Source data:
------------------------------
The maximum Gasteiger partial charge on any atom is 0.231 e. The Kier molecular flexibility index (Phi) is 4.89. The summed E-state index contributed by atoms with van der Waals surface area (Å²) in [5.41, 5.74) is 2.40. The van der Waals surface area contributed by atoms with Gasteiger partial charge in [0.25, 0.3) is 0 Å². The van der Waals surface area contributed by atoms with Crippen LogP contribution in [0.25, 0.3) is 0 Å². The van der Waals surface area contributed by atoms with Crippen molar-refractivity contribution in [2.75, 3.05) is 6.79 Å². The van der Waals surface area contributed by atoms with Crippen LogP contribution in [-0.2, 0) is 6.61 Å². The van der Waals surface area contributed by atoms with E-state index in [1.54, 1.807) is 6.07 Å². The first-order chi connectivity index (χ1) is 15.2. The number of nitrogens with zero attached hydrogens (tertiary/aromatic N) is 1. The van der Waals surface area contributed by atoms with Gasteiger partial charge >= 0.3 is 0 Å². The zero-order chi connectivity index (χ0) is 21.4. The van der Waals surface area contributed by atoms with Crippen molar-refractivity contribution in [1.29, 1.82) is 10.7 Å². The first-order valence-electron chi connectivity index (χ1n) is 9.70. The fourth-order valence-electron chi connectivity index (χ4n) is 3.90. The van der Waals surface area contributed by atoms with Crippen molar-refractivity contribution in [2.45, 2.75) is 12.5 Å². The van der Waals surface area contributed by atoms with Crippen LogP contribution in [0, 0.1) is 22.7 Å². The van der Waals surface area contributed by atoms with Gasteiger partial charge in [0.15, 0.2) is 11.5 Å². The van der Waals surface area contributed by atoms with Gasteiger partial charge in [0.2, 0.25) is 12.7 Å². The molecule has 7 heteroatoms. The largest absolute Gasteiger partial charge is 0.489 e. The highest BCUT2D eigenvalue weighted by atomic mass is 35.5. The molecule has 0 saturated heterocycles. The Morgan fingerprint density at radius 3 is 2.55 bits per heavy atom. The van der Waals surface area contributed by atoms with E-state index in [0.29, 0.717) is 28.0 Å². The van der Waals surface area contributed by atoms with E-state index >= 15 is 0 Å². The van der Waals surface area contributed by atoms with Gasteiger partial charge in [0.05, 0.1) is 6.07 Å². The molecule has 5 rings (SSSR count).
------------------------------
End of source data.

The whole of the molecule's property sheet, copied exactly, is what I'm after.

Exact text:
The maximum Gasteiger partial charge on any atom is 0.231 e. The Kier molecular flexibility index (Phi) is 4.89. The summed E-state index contributed by atoms with van der Waals surface area (Å²) in [5.41, 5.74) is 2.40. The van der Waals surface area contributed by atoms with Gasteiger partial charge in [0.25, 0.3) is 0 Å². The van der Waals surface area contributed by atoms with Crippen LogP contribution in [0.25, 0.3) is 0 Å². The van der Waals surface area contributed by atoms with Crippen molar-refractivity contribution in [2.75, 3.05) is 6.79 Å². The van der Waals surface area contributed by atoms with Crippen LogP contribution in [-0.2, 0) is 6.61 Å². The van der Waals surface area contributed by atoms with E-state index in [1.54, 1.807) is 6.07 Å². The first-order chi connectivity index (χ1) is 15.2. The number of nitrogens with zero attached hydrogens (tertiary/aromatic N) is 1. The van der Waals surface area contributed by atoms with Gasteiger partial charge >= 0.3 is 0 Å². The zero-order chi connectivity index (χ0) is 21.4. The van der Waals surface area contributed by atoms with Crippen molar-refractivity contribution in [1.29, 1.82) is 10.7 Å². The first-order valence-electron chi connectivity index (χ1n) is 9.70. The fourth-order valence-electron chi connectivity index (χ4n) is 3.90. The van der Waals surface area contributed by atoms with Crippen molar-refractivity contribution in [2.45, 2.75) is 12.5 Å². The van der Waals surface area contributed by atoms with Crippen LogP contribution in [0, 0.1) is 22.7 Å². The van der Waals surface area contributed by atoms with Gasteiger partial charge in [0.15, 0.2) is 11.5 Å². The van der Waals surface area contributed by atoms with Gasteiger partial charge in [0.2, 0.25) is 12.7 Å². The molecule has 7 heteroatoms. The largest absolute Gasteiger partial charge is 0.489 e. The highest BCUT2D eigenvalue weighted by atomic mass is 35.5. The molecule has 0 saturated heterocycles. The Morgan fingerprint density at radius 3 is 2.55 bits per heavy atom. The van der Waals surface area contributed by atoms with E-state index in [0.29, 0.717) is 28.0 Å². The van der Waals surface area contributed by atoms with E-state index >= 15 is 0 Å². The van der Waals surface area contributed by atoms with Gasteiger partial charge in [0.05, 0.1) is 6.07 Å². The molecule has 5 rings (SSSR count).